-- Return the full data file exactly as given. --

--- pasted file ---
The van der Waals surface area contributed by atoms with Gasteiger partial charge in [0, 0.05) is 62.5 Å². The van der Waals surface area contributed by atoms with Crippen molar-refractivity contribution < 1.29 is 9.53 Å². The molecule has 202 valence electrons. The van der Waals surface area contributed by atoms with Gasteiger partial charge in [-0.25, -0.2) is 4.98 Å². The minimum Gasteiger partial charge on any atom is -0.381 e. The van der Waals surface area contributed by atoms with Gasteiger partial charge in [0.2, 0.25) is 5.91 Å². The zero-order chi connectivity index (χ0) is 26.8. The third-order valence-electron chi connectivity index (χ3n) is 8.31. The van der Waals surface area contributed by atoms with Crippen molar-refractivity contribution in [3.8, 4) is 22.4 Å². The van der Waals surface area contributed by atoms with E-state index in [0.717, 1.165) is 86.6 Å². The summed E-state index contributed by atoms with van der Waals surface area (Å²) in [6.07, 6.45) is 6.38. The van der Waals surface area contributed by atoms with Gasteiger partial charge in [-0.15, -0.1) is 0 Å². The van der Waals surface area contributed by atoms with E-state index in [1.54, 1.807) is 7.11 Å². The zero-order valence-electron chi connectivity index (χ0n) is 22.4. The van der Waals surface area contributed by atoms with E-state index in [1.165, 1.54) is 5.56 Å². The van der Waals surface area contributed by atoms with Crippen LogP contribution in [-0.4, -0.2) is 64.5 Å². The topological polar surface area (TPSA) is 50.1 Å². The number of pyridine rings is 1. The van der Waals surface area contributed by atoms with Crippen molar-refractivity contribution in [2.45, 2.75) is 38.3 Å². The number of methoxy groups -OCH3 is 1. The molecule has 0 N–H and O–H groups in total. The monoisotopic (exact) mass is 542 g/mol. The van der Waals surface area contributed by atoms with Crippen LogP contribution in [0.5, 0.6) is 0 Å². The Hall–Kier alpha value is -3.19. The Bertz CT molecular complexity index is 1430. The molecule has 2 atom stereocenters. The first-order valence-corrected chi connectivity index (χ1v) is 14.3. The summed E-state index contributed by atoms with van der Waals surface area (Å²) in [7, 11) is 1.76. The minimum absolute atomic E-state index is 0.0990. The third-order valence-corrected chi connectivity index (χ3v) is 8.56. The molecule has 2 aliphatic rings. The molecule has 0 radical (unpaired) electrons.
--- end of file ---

The van der Waals surface area contributed by atoms with Gasteiger partial charge in [0, 0.05) is 62.5 Å². The van der Waals surface area contributed by atoms with Crippen molar-refractivity contribution < 1.29 is 9.53 Å². The molecule has 202 valence electrons. The van der Waals surface area contributed by atoms with Gasteiger partial charge in [-0.25, -0.2) is 4.98 Å². The minimum Gasteiger partial charge on any atom is -0.381 e. The van der Waals surface area contributed by atoms with Gasteiger partial charge in [0.2, 0.25) is 5.91 Å². The zero-order chi connectivity index (χ0) is 26.8. The third-order valence-electron chi connectivity index (χ3n) is 8.31. The van der Waals surface area contributed by atoms with Crippen molar-refractivity contribution in [3.8, 4) is 22.4 Å². The van der Waals surface area contributed by atoms with E-state index in [0.717, 1.165) is 86.6 Å². The summed E-state index contributed by atoms with van der Waals surface area (Å²) in [6.07, 6.45) is 6.38. The van der Waals surface area contributed by atoms with Gasteiger partial charge in [-0.15, -0.1) is 0 Å². The van der Waals surface area contributed by atoms with E-state index in [1.54, 1.807) is 7.11 Å². The zero-order valence-electron chi connectivity index (χ0n) is 22.4. The van der Waals surface area contributed by atoms with E-state index in [1.165, 1.54) is 5.56 Å². The van der Waals surface area contributed by atoms with Crippen LogP contribution in [-0.4, -0.2) is 64.5 Å². The topological polar surface area (TPSA) is 50.1 Å². The number of pyridine rings is 1. The van der Waals surface area contributed by atoms with Crippen molar-refractivity contribution in [2.45, 2.75) is 38.3 Å². The number of methoxy groups -OCH3 is 1. The molecule has 0 N–H and O–H groups in total. The monoisotopic (exact) mass is 542 g/mol. The van der Waals surface area contributed by atoms with Crippen LogP contribution in [0.5, 0.6) is 0 Å². The Hall–Kier alpha value is -3.19. The Bertz CT molecular complexity index is 1430. The molecule has 2 atom stereocenters. The first-order valence-corrected chi connectivity index (χ1v) is 14.3. The summed E-state index contributed by atoms with van der Waals surface area (Å²) in [7, 11) is 1.76. The minimum absolute atomic E-state index is 0.0990. The third-order valence-corrected chi connectivity index (χ3v) is 8.56. The molecule has 2 aliphatic rings. The molecule has 0 radical (unpaired) electrons.